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A Smartwatch Is An Accessory, Not A Personal Computer

Due to Apple’s event last week, there is currently much discussion about the viability of the Apple Watch. The Apple Watch is the first new product category from Apple since the iPad, and the first since Tim Cook became CEO of Apple. Reaction to it is mixed, torn between those who have faith in a company who has successfully convinced us in the past that we really do need a product, such as the iPad, and those who see the Apple Watch with its complicated looking home screen and multiple buttons as very “un-Apple.”

The problem is, I think, that Apple has not clearly communicated why the Apple Watch exists and why one needs to own one. When it launched the iPhone, Apple told us it was the best music player that could also make phone calls, browse the web, and handle email; later thanks to the App Store, the iPhone became the device for doing whatever one needs (there is an app for that). Apple told us the iPad is really the only personal computer many of us need, marking the beginning of the “post-PC” era.

After watching the launch of the Apple Watch, do you know why you need one?

The problem is not Apple’s alone, before Tim Cook took the stage last week Google had already announced Android Wear and its first consumer incarnation in smartwatches. I can’t help put feel that smartwatches are a solution to a problem that doesn’t really exist. I don’t doubt that seeing notifications on my wrist may be convenient, but do I need it? In contrast, a smartphone is pretty much a necessity today. Why? Because for most the smartphone is their primary personal computer.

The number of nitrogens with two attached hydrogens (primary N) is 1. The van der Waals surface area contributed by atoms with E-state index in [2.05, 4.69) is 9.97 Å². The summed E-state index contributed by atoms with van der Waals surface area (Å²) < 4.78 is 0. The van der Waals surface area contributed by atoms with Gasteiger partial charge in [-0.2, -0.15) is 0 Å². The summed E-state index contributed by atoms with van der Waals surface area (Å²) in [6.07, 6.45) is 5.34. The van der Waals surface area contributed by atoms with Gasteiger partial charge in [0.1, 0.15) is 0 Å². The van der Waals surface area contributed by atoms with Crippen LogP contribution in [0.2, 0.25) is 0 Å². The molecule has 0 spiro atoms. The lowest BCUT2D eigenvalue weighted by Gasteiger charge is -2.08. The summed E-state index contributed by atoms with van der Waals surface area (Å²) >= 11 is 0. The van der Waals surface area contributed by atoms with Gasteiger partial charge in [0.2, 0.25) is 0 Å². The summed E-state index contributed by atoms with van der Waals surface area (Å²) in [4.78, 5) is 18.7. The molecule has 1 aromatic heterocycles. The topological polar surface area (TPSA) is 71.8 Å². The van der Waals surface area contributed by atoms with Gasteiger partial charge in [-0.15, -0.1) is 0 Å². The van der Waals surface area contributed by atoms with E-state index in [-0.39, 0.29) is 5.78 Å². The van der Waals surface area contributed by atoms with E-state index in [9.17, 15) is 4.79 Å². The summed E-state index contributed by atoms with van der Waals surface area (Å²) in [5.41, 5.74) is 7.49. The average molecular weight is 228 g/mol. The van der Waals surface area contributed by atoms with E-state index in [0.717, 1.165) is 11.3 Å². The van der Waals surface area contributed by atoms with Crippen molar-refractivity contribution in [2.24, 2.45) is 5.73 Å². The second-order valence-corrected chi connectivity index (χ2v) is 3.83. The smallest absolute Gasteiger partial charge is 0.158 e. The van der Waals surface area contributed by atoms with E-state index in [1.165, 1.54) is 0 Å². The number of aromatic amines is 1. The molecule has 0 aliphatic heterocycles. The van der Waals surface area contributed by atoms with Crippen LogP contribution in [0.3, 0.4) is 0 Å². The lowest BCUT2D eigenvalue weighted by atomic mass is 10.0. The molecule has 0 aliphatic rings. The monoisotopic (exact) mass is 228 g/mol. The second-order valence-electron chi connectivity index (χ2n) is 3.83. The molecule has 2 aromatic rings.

A smartwatch is always going to be an accessory, and I think the thrashing about that we are seeing is an attempt to make the product category something that it is not. Because it is an accessory does not make the smartwatch a bad thing, accessories are an important part of a lot of different markets. Think of the “regular” watches people own today, they are pieces of jewelry, some more pretty than functional, and jewelry by definition is an accessory. Indeed some people spend thousands of dollars on accessories.

The smartwatch is not a personal computer on your wrist, right now it is an input/output device for smartphones. Input/output devices like monitors, keyboards, and mice are called accessories. What I see is Apple and Google attempting to make the smartwatch much more than it is, most likely to justify their high price.